“School was very hard,” Taylor says. “It was a constant battle to pass every course. I did everything I could to pass. At Auburn, as part of the work toward my degree, I worked on the athletic fields turf. It always was a dream to work on those fields. I worked on golf courses, too.”
For Taylor, adjusting socially after his injury was a bit easier than the academic adjustment.
“Everything is going great socially,” he says. “I was always very social before my wreck. I knew people might look at me and think something is different, but I had enough self-confidence not to let that bother me at all. This is me. Take it or leave it.”
Taylor’s self-confident attitude turns to one of sheer appreciation when
he speaks of his mother’s dedicated caregiving and support.
“Mom has been such a help for me,” he says. “She’s always very supportive. I owe everything to her. She never let me have doubts that I was going to get back to where I wanted to be.”
Brook Waddle of Landrum, S.C.
Brook Waddle, 24, of Landrum, S.C., sustained a C-5 spinal cord injury seven years ago in an automobile accident. She was a high school cheerleader on her way to cheer at a ballgame. Now, Brook is finding fulfillment in other ways, including her online studies with Fairleigh Dickinson University (FDU).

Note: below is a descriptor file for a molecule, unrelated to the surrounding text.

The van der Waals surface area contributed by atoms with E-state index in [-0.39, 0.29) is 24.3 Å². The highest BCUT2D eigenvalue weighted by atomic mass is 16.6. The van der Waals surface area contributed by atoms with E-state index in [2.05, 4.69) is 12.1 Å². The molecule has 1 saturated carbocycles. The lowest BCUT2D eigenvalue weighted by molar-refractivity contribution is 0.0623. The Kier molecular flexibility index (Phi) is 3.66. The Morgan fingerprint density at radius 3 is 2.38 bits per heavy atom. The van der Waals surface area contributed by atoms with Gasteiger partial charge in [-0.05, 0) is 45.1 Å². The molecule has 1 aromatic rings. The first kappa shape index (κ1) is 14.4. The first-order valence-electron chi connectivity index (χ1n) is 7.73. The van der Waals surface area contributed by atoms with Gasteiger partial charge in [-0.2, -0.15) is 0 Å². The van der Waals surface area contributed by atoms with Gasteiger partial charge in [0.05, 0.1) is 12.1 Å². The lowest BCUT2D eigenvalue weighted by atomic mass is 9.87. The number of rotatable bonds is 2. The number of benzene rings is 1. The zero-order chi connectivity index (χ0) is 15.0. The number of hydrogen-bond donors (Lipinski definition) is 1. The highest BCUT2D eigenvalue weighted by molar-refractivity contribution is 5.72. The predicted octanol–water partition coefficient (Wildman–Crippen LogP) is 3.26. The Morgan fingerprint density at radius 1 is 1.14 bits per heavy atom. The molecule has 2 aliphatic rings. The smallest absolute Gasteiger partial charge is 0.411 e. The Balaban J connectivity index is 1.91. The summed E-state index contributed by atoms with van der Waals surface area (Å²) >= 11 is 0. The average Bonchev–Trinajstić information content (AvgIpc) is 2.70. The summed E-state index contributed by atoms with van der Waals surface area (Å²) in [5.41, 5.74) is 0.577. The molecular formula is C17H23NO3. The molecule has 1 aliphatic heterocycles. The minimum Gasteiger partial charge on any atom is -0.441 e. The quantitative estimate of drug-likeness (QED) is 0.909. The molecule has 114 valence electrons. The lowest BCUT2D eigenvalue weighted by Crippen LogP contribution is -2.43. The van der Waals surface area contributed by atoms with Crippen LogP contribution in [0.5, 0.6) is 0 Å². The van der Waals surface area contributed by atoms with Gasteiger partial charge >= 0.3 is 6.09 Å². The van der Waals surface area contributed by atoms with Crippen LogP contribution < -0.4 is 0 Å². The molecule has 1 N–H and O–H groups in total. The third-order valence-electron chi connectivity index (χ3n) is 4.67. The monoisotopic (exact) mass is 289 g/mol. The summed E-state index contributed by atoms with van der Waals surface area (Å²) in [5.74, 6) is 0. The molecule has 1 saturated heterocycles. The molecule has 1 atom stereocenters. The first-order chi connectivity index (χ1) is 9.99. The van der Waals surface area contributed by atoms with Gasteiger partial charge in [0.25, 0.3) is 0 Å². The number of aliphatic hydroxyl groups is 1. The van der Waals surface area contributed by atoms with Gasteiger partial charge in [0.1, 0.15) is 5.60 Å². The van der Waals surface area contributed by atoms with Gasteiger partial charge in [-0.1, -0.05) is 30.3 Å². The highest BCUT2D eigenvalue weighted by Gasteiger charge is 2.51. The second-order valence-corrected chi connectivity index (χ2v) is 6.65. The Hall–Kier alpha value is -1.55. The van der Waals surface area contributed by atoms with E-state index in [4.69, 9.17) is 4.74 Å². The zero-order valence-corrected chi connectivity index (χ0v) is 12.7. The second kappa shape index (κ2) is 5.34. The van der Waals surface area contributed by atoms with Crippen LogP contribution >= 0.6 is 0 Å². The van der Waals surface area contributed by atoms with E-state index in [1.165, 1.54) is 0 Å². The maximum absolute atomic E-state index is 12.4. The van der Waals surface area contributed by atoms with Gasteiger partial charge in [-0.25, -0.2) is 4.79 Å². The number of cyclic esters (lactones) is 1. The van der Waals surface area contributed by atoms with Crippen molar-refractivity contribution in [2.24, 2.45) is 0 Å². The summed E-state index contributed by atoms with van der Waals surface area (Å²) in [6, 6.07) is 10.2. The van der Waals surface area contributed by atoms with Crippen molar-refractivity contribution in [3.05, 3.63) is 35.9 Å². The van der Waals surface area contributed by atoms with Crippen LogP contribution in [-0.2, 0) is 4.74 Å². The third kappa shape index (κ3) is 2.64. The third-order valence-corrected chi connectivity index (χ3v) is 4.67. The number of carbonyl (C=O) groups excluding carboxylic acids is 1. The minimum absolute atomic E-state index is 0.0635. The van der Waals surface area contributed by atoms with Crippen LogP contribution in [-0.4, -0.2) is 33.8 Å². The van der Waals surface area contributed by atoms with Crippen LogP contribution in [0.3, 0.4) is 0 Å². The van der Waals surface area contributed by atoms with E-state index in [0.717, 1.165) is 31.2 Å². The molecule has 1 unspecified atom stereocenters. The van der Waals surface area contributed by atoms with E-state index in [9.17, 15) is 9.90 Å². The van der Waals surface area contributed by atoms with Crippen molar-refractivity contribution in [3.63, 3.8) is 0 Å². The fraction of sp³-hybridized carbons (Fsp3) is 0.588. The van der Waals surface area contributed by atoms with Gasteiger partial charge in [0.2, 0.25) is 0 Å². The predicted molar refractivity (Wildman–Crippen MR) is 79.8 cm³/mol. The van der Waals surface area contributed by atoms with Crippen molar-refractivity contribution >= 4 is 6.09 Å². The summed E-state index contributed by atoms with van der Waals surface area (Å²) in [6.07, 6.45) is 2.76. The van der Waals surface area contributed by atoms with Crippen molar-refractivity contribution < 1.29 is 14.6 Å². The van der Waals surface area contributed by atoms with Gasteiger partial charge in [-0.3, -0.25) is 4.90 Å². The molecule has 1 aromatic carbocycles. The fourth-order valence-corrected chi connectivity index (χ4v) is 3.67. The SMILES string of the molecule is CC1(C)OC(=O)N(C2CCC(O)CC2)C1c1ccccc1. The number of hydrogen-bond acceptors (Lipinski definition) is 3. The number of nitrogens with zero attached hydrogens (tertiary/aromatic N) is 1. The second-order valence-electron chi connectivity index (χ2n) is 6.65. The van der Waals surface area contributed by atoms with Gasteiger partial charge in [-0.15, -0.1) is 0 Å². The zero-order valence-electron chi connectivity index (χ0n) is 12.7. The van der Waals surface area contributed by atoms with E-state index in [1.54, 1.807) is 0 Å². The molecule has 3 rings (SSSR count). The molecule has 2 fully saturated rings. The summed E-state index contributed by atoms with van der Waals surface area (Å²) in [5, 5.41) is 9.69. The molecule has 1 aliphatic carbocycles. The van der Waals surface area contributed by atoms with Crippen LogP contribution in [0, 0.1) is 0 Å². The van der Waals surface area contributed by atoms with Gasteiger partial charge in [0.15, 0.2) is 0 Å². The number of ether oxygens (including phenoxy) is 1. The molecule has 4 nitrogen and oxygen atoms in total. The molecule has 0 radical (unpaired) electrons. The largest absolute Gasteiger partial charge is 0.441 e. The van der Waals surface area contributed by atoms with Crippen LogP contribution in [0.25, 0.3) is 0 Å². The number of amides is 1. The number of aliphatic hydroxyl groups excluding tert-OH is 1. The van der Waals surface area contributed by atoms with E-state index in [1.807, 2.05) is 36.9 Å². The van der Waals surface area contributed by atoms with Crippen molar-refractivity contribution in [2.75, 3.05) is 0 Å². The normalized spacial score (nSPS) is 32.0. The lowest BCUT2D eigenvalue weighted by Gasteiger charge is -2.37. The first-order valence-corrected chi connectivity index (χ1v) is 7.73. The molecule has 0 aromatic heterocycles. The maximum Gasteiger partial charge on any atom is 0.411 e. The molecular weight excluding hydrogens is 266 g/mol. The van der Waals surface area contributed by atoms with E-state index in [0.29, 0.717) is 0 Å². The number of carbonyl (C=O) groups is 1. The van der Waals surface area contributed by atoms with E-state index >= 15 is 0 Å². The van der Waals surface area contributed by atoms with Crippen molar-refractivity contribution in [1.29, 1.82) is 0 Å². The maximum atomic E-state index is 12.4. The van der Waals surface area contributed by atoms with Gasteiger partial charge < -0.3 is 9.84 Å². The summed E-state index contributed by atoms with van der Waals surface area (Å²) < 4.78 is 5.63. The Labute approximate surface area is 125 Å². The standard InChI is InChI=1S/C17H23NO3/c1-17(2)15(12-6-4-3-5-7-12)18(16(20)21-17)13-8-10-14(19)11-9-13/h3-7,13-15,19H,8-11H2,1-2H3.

While the accident has been devastating, it didn’t take Brook long to experience the love of and help from those around her.
“Upon returning home, I was featured in the local newspapers, asking what
I planned on doing now that I was back,” Brook writes. She is unable to talk because of a tracheotomy that
has remained in place. “Fortunately, a professor from FDU saw my story and read that I still wanted to pursue college.
Through my late Professor Randall Colon, I received a full scholarship in psychology, and I plan to eventually earn a master’s degree. After completion of my master’s, I plan on applying for a position in the Psychology Department at Shepherd Center.”
For now, Brook enjoys being a student at Fairleigh Dickinson. “Even though
I am physically disabled, I am just the same mentally as any of my fellow classmates,” she writes.
Brook notes that Shepherd Center counselor Cheryl Linden inspired her career choice. “When I was a patient, Cheryl and I would go to the rooms
of patients who were too nervous or embarrassed to leave their room and get them to join the therapy group,” Brook recalls. “Cheryl opened my eyes to let me see I could still have a career in the medical field.”
Shepherd Center provides world-class clinical care, research, and family support for people experiencing the most complex conditions, including spinal cord and brain injuries, multi-trauma, multiple amputations, stroke, multiple sclerosis, and pain. Ranked by U.S. News as one of the nation’s top 10 hospitals for rehabilitation and the best in the Southeast, Shepherd Center treats more than 850 inpatients and 7,600 outpatients annually with unmatched expertise and unwavering compassion to help them begin again.